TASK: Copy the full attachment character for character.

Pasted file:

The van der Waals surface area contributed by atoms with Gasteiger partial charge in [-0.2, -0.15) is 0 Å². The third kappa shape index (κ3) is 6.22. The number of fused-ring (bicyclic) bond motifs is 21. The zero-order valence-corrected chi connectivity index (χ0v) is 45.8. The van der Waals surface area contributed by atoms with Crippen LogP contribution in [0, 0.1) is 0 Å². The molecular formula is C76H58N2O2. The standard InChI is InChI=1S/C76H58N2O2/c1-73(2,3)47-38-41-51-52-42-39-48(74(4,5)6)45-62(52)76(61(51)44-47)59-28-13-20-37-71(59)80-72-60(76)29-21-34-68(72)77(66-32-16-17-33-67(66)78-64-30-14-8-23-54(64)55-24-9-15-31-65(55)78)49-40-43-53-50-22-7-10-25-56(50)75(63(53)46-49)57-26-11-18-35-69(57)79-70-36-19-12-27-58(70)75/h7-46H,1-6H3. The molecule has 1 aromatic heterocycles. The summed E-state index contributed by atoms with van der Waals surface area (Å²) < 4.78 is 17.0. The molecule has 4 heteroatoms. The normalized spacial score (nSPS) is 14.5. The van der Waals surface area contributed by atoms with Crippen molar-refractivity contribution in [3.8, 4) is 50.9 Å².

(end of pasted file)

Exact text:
The van der Waals surface area contributed by atoms with Gasteiger partial charge in [-0.2, -0.15) is 0 Å². The third kappa shape index (κ3) is 6.22. The number of fused-ring (bicyclic) bond motifs is 21. The zero-order valence-corrected chi connectivity index (χ0v) is 45.8. The van der Waals surface area contributed by atoms with Crippen LogP contribution in [0, 0.1) is 0 Å². The molecular formula is C76H58N2O2. The standard InChI is InChI=1S/C76H58N2O2/c1-73(2,3)47-38-41-51-52-42-39-48(74(4,5)6)45-62(52)76(61(51)44-47)59-28-13-20-37-71(59)80-72-60(76)29-21-34-68(72)77(66-32-16-17-33-67(66)78-64-30-14-8-23-54(64)55-24-9-15-31-65(55)78)49-40-43-53-50-22-7-10-25-56(50)75(63(53)46-49)57-26-11-18-35-69(57)79-70-36-19-12-27-58(70)75/h7-46H,1-6H3. The molecule has 1 aromatic heterocycles. The summed E-state index contributed by atoms with van der Waals surface area (Å²) < 4.78 is 17.0. The molecule has 4 heteroatoms. The normalized spacial score (nSPS) is 14.5. The van der Waals surface area contributed by atoms with Crippen molar-refractivity contribution in [3.8, 4) is 50.9 Å².